It is a warning against the habit of taking the Greek fathers as absolute authorities for the Greek of Πρὸς Ἑβραίους, that they never suspected the real sense of ἐπιλαμβάνεται here. To them it meant “appropriates” (the nature of). When Castellio (Chatillon), the sixteenth century scholar, first pointed out the true meaning, Beza pleasantly called his opinion a piece of cursed impudence (“execranda Castellionis audacia qui ἐπιλαμβάνεται convertit ‘opitulatur,’ non modo falsa sed etiam inepta interpretatione”). The mere fact that the Greek fathers and the versions missed the point of the word is a consideration which bears, e.g., upon the interpretation of a word like ὑπόστασις in 3:14 and 11:1.
The thought of vv. 14, 15 is now resumed in v. 17; ὅθεν (a particle never used by Paul) ὤφειλεν (answering to ἔπρεπεν) κατὰ πάντα (emphatic by position) τοῖς�
The adverbial accusative τὰ πρὸς τὸν θεόν here, as in 5:1, is a fairly common LXX phrase (e.g. Exodus 4:16 (of Moses), σὺ δὲ αὐτῳ ἔσῃ τὰ πρὸς τὸν θεόν). Ἱλάσκεσθαι τὰς ἁμαρτίας is also a LXX phrase, an expression for pardon or expiation, as in Psalms 65:4 (τὰς�Luke 18:13, the only other NT instance of ἱλάσκεσθαι) or else sins in the dative (ταῖς ἁμαρτίαις is actually read here by A 5. 33. 623. 913. Athan. Chrys. Bentley, etc.). This removal of sins as an obstacle to fellowship with God comes under the function of ὁ ἁγιάζων. The thought reappears in 7:25 and in 1 John 2:2 (καὶ αὐτὸς ἱλασμός ἐστιν).
ὁ λαός (τοῦ θεοῦ) is the writer`s favourite biblical expression for the church, from the beginning to the end; he never distinguishes Jews and Gentiles.
The introduction of the πειρασμοί of Jesus (v. 18) is as abrupt as the introduction of the�
Βοηθεῖν and ἱλάσκεσθαι ταῖς ἁμαρτίαις occur side by side in the prayer of Psalms 79:9 (LXX). Are they synonymous here? Is the meaning of τὸ ἱλάσκεσθαι τὰς ἁμαρτίας τοῦ λαοῦ that Christ constantly enables us to overcome the temptations that would keep us at a distance from God or hinder us from being at peace with God? (so, e.g., Kurtz and M`Leod Campbell, The Nature of the Atonement, pp. 172-174). The meaning is deeper. The help conveyed by the sympathy of Jesus reaches back to a sacrificial relationship, upon which everything turns. Hence the ideas of ἐλεήμων and πιστός are now developed, the latter in 3:1-6a, the former in 4:14f., 3:6b-4:13 being a practical application of what is urged in 3:1-6a. But the writer does not work out the thought of Christ as πιστός in connexion with his function as�
Expositor The Expositor. Small superior numbers indicate the series.
1 ἐκφευξόμεθα, without an object (κρίμα τοῦ θεοῦ, Romans 2:3) as 12:25, Sir 16:15, 1 Thessalonians 5:3.
M [0121: α 1031] cont. 1:1-4:3 12:20-13:25.
1739 [α 78]
P [025: α 3] cont. 1:1-12:8 12:11-13:25.
B [03: δ 1] cont. 1:1-9:18: for remainder cp. cursive 293.
D [06: α 1026] cont. 1:1-13:20. Codex Claromontanus is a Graeco-Latin MS, whose Greek text is poorly* reproduced in the later (saec. ix.-x.) E = codex Sangermanensis. The Greek text of the latter (1:1-12:8) is therefore of no independent value (cp. Hort in WH, §§ 335-337); for its Latin text, as well as for that of F=codex Augiensis (saec. ix.), whose Greek text of Πρὸς Ἐβραίους has not been preserved, see below, p. lxix.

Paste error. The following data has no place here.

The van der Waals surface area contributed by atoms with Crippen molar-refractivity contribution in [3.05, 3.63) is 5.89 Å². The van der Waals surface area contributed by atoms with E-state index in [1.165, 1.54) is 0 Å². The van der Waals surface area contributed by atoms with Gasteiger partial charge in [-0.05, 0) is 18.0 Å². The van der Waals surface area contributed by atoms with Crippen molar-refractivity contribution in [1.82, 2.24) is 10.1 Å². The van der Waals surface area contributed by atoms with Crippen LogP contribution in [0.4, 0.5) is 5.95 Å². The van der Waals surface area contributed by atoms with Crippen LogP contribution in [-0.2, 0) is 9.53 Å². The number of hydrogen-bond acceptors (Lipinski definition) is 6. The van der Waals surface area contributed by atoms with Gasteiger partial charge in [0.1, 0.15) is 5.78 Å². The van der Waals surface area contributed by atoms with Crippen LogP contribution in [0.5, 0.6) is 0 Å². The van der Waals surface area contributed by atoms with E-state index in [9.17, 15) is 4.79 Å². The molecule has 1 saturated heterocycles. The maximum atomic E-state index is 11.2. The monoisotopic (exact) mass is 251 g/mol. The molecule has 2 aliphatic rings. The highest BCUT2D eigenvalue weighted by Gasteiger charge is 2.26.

2 Arm apparently read ὑστερήσωμεν, and P. Junius needlessly conjectured παρασυρῶμεν (“pervert them”).
69 [δ 505]
623 [α 173]
1845 [α 64]
אԠ[01: δ 2).
vg vg Vulgate, saec. iv.
L [020: α 5] cont. 1:1-13:10.
Josephus Flavii Josephi Opera Omnia post Immanuelem Bekkerum, recognovit S. A. Naber.
1 This is from a speech of Herod inciting the Jews to fight bravely. “In such a speech,” as Robertson Smith observed, “one does not introduce doubtful points of theology.” The tenet was firmly held.
LXX The Old Testament in Greek according to the Septuagint Version (ed. H. B. Swete).
Philo Philonis Alexandriai Opera Quae Supersunt (recognoverunt L. Cohn et P. Wendland).
1 In ὑπὸ τῶν�
1 In A אca of Isaiah 9:6 the messiah is called πατὴρ τοῦ μέλλοντος αἰῶνος.
1 ἐν τῶ (sc. λέγειν, as 8:13).
2 The omission of this αὐτῷ by B d e arm does not alter the sense.
C [04: δ 3] cont. 2:4-7:26 9:15-10:24 12:16-13:25.
1 μιμνήσκῃ means mindfulness shown in act, and ἐπισκέπτῃ, as always in the NT, denotes personal care.
A [02: δ 4].
2127 [δ 202]
vt vt Old Latin, saec. ii. (?)-iv.
boh The Coptic Version of the NT in the Northern Dialect (Oxford, 1905), vol. iii. pp. 472-555.
Sedul. Sedulius Scotus
1 But not, as the Greek fathers, etc., supposed, as if it was the fact of his death (and stay in the underworld) that lowered him (διά = on account of).
1 Reading τοῦ before ὑπέρ.
424 [O 12] Hort’s 67
Weiss B. Weiss, “Textkritik der paulinischen Briefe” (in Texte und Untersuchungen zur Geschichte der altchristlichen Literatur, vol. xiv. 3), also Der Hebräerbrief in Zeitgeschichtlicher Beleuchtung (1910).
1 It was so taken by some Latin fathers like Primasius and by later theologians of the Western church like Thomas of Aquinum and Sedulius Scotus, who depended on the Vulgate version.
1 αἵματος καὶ σαρκός (Ephesians 6:12) is altered into the more conventional σαρκὸς καὶ αἵματος by, e.g., K L f vg syr pesh eth boh Theodoret, Aug. Jerome.
2 αὐτῶν, i.e. αἵματος καὶ σαρκός, not παθημάτων, which is wrongly added by D* d syrpal Eus. Jerome, Theodoret.
1 The ὤφειλεν of v. 17 is not the same as this ἔδει.
2 Thus: πρέπει τῷ θεῷ φυτεύειν καὶ οἰκοδομεῖν ἐν ψυχῇ τὰς�
2 As in Revelation 4:11 and Epist. Aristeas, 16: διʼ ὃν ζωοποιοῦνται τὰ πάντα καὶ γίνεται (quoting Ζῆνα καὶ Δία).
OGIS Dittenberger’s Orientis Graeci Inscriptiones Selectae (1903-1905).
c (Codex Colbertinus: saec. xii.)
1 It is a literary device of Philo in making quotations (cp. quis rer. div. 1).
1 Cosmas Indicopleustes correctly interpreted the phrase: τουτεστι σώματος καὶ ψυχῆς λογικῆς (372 B).
2 The seer in Enoch 40:1-10 has a vision of the four angels who intercede for Israel before God; the first is “Michael, the merciful and longsuffering.”
5 [δ 453]
33 [δ 48] Hort’s 17
913 [α 470]